around 9am the following day so we went down to the beach and there were lots of Balinese people there all making offerings to the temporary temples that had been erected the previous evening. Everyone was in beautiful traditional Balinese outfits and we learnt that it is all part of the Nyepi (New Year) celebrations which would be taking place a few days later, this ritual is known as Melasti.
It’s a real shame that Kuta and the surrounding area is such a big tourist mecca as it represents everything that Bali is not. There are some beautiful temples and buildings and there are also many kind honest people carrying out their Hindu rituals alongside their daily life, something we find really fascinating to see. Kuta swamps all this to the point that you hardly notice it at all; modern concrete buildings dominate the streets and an influx of people from Java have come here to make a quick buck by ripping off the tourists. We are glad that on this visit we have more time to spend trying to get beyond this so we can leave appreciating Bali for what it really is rather than the ugly image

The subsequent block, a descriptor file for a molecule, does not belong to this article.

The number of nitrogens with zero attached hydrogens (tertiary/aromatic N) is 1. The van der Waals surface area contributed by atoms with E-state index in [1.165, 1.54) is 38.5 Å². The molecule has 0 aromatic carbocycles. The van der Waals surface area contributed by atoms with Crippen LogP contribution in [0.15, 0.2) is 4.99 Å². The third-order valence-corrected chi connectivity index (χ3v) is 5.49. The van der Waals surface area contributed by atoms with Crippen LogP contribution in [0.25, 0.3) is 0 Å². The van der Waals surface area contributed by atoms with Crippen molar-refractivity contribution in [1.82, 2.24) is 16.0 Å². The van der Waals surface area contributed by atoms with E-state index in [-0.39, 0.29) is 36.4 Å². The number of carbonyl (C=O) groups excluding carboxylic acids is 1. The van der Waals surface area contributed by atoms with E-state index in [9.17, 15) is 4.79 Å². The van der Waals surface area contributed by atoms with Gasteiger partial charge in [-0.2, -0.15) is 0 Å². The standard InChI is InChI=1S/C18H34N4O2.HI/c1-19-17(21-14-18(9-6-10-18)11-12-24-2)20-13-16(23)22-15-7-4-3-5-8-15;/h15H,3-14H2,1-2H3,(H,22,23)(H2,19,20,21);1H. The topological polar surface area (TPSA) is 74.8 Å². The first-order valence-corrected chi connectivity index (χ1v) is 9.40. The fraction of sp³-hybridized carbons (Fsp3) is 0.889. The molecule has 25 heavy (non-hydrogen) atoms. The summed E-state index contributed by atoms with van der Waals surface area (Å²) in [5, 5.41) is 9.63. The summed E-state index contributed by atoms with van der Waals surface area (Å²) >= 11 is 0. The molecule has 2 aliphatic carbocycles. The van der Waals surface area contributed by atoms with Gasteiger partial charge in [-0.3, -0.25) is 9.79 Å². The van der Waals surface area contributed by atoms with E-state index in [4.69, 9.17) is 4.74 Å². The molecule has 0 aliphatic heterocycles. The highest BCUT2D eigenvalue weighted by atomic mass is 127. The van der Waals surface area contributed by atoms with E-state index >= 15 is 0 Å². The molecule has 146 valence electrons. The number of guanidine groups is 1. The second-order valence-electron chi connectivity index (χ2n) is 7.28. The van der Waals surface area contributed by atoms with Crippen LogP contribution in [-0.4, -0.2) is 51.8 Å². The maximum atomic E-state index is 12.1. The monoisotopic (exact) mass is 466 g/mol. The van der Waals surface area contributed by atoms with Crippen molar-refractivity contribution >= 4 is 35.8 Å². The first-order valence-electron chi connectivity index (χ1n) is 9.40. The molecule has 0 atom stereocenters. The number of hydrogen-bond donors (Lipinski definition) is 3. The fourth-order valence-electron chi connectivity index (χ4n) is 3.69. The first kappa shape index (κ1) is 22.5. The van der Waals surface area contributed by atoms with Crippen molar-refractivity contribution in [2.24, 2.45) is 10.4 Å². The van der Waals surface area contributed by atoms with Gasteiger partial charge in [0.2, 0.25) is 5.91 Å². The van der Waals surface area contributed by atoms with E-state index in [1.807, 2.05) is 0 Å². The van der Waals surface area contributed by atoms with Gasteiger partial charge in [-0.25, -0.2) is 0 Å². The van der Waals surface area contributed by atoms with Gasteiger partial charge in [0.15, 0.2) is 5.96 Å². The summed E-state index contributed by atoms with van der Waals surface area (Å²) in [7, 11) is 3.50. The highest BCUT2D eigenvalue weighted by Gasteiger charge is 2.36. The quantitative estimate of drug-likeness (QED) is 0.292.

that most people see.
After spending more than enough time in Kuta we were still keen for a bit of beach action and moved a little further south to the Bukit Peninsula to Bingin Beach which is where we planned to be for Nyepi. Nyepi is the Balinese Day of Silence to commemorate New Year which is the day after Nyepi. Bali basically goes into lockdown mode and everyone, including tourists have to observe the strict guidelines for this day so it’s best to be somewhere you will be happy to be essentially locked into! On the evening prior to Nyepi there are huge street parades where everyone makes as much noise as possible while carrying round huge demon statues (Ogoh-Ogoh) around the streets, this is to warn off the bad spirits in advance of the new year. Sadly we missed the parade but did see lots of the statues while travelling round Bali for the weeks afterwards, they are so huge the only place they can store them is on the street or in their local halls!